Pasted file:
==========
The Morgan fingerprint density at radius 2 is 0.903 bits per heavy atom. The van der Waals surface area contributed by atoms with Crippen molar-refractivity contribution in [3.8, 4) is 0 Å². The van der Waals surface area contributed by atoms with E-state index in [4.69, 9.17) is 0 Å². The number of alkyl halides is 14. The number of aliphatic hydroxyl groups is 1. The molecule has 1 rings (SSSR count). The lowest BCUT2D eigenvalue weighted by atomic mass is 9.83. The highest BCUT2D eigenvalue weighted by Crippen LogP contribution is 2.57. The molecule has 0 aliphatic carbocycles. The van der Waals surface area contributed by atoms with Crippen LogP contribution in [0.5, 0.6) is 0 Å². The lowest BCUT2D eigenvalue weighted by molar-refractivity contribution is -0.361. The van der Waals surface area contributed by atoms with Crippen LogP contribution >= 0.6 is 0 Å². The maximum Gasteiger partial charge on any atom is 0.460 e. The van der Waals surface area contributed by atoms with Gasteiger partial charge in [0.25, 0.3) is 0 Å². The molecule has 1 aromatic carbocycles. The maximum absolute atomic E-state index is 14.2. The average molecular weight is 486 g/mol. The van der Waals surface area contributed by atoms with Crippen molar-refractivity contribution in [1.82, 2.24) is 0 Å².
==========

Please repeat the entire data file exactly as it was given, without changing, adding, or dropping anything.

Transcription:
The Morgan fingerprint density at radius 2 is 0.903 bits per heavy atom. The van der Waals surface area contributed by atoms with Crippen molar-refractivity contribution in [3.8, 4) is 0 Å². The van der Waals surface area contributed by atoms with E-state index in [4.69, 9.17) is 0 Å². The number of alkyl halides is 14. The number of aliphatic hydroxyl groups is 1. The molecule has 1 rings (SSSR count). The lowest BCUT2D eigenvalue weighted by atomic mass is 9.83. The highest BCUT2D eigenvalue weighted by Crippen LogP contribution is 2.57. The molecule has 0 aliphatic carbocycles. The van der Waals surface area contributed by atoms with Crippen LogP contribution in [0.5, 0.6) is 0 Å². The lowest BCUT2D eigenvalue weighted by molar-refractivity contribution is -0.361. The van der Waals surface area contributed by atoms with Crippen LogP contribution >= 0.6 is 0 Å². The maximum Gasteiger partial charge on any atom is 0.460 e. The van der Waals surface area contributed by atoms with Gasteiger partial charge in [0.25, 0.3) is 0 Å². The molecule has 1 aromatic carbocycles. The maximum absolute atomic E-state index is 14.2. The average molecular weight is 486 g/mol. The van der Waals surface area contributed by atoms with Crippen molar-refractivity contribution in [1.82, 2.24) is 0 Å².